Family-Centered Care, eAudiology

A COVID-19 silver lining: Family-centered care

eAudiology is on the rise due to the pandemic which means involving family members in patient care is often just a video call away.

Over the past few years, we have been actively promoting the adoption of a family-centered care (FCC) approach for the management of hearing loss. It all makes sense. There is ample evidence to support the benefit of FCC and audiologists tend to embrace the concept. Responses to FCC publications have been very positive and attendance at seminars during professional meetings on related topics has been outstanding. The word is out and we have been looking forward to an upswing in in FCC service provision. However, it has been slow and for numerous reasons clinicians have had difficulty gaining traction.

Ekberg, Schuetz, Timmer and Hickson (2020) interviewed hearing care staff including clinicians and office employees and found there were numerous barriers to the implementation of FCC. Issues such as lack of knowledge about the principles of FCC and feeling uncomfortable about asking patients to bring someone with them to the appointments were two examples among many. How do we overcome these barriers? How can we get clinicians and office staff to embrace FCC? As we have been tackling these issues, a surprise solution impacted the world; COVID 19.

Remote sessions ideal for gaining traction in FCC

As a result of the COVID 19 pandemic, healthcare providers had to rethink the way they provided service. Many audiology clinics were closed entirely and those that were open, were typically seeing only emergency patients. While the concept of telemedicine, or in our case, eAudiology, has been around for many years, most clinicians have been reluctant to offer it as part of their practice. COVID 19 forced the issue and as a result, eAudiology is on the rise. Hearing aid follow-up appointments were being performed using video conferencing. Audiologists were attending on-line instruction on remote support for hearing aids that was being provided by manufacturers and instruments were now being adjusted remotely. Audiologic e-solutions were suddenly afoot. Not only could you meet with your patients on video but you could meet with their families. Out of nowhere, an opportunity to include family members in your patient care was just a video call away.

Including family, from near or far

So now, instead of family accidentally being in the room when a video conference is arranged, invite them to join when the appointment is scheduled. Let your patient know that even if a concerned family or friend does not live in the same home, we can remote them into the hearing care session where ever they are. Once we begin scheduling these sessions more regularly, it will be easier to transition to FCC practices when operation returns to the new normal. In my clinic at Weill Cornell Medicine in New York City, we returned to full time practice in early May. We now provide on-site visits and continue with remote meetings. It is opening up a new dimension in hearing health care. Just yesterday, right before writing this blog piece, I saw a new patient in my office and invited her son to video conference into the session. Since he lives in Washington DC, he would not otherwise have been able to attend and participate in his mother’s health care. He was a vital part of this hearing aid consultation and both mother and son worked with me to develop her hearing plan. The session was fun, mom was happy to have her son involved and he was grateful for being part of her care. So, while we have all suffered from the COVID pandemic, lets now look for some silver linings. We got over the eAudiology hurdle and let’s take it to the finish line and implement FCC in our practices whether in person, on video, or both.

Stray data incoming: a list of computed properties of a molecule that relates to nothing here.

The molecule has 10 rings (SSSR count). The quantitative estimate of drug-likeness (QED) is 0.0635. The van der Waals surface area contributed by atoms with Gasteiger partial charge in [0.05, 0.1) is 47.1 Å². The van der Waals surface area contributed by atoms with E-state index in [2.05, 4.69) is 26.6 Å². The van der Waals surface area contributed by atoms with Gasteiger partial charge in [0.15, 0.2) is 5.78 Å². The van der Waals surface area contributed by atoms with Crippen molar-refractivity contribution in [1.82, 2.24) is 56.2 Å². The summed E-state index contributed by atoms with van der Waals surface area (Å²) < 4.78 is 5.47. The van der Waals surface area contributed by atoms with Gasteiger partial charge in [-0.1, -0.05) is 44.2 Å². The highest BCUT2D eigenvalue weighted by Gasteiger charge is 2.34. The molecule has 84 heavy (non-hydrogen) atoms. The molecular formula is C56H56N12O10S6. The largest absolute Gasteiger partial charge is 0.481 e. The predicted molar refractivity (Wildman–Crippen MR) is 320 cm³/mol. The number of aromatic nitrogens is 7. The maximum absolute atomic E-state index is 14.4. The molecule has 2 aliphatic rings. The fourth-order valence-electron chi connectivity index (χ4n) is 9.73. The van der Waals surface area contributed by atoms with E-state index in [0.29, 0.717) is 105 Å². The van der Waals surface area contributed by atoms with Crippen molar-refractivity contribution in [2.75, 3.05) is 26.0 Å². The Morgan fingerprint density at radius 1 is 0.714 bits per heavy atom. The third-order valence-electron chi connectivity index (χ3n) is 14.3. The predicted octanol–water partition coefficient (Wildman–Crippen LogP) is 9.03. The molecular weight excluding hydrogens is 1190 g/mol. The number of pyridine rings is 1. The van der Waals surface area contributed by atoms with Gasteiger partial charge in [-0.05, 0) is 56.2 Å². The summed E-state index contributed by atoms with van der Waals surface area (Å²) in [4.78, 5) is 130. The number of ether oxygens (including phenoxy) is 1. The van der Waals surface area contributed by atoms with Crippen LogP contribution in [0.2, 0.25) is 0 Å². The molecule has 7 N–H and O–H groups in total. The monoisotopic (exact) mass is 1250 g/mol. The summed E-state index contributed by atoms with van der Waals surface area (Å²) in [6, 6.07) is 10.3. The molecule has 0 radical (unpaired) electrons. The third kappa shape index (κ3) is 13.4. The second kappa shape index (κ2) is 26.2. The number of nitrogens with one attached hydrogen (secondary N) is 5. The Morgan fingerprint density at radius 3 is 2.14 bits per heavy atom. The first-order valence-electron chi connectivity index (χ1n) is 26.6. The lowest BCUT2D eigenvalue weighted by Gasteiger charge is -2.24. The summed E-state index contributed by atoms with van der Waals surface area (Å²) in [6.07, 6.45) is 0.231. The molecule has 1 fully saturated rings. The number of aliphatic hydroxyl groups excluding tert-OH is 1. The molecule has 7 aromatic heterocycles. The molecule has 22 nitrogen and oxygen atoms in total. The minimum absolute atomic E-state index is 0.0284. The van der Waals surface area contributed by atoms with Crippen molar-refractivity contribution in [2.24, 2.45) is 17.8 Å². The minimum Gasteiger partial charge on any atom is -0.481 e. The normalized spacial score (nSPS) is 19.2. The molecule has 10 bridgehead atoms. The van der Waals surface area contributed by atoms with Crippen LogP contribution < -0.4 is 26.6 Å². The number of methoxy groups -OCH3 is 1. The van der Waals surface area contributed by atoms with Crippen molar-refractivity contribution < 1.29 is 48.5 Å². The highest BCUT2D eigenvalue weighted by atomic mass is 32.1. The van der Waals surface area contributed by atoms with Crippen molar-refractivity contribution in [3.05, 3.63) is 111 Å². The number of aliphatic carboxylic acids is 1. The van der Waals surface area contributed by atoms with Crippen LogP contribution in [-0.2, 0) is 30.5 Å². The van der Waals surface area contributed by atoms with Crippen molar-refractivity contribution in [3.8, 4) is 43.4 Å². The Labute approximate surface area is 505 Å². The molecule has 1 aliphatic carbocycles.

Reference:

Ekberg, K., Schuetz, S., Timmer, B., & Hickson, L. (2020). Identifying barriers and facilitators to implementing family-centred care in adult audiology practices: a COM-B interview study exploring staff perspectives. International Journal of Audiology, 59:6, 464-474

 

To learn more about how to implement eAudiology into your practice, we invite you to the Phonak eAudiology webpage and for a previous blog post by Professor Joseph Montano on the topic of eAudiology and FCC, please click here.

 

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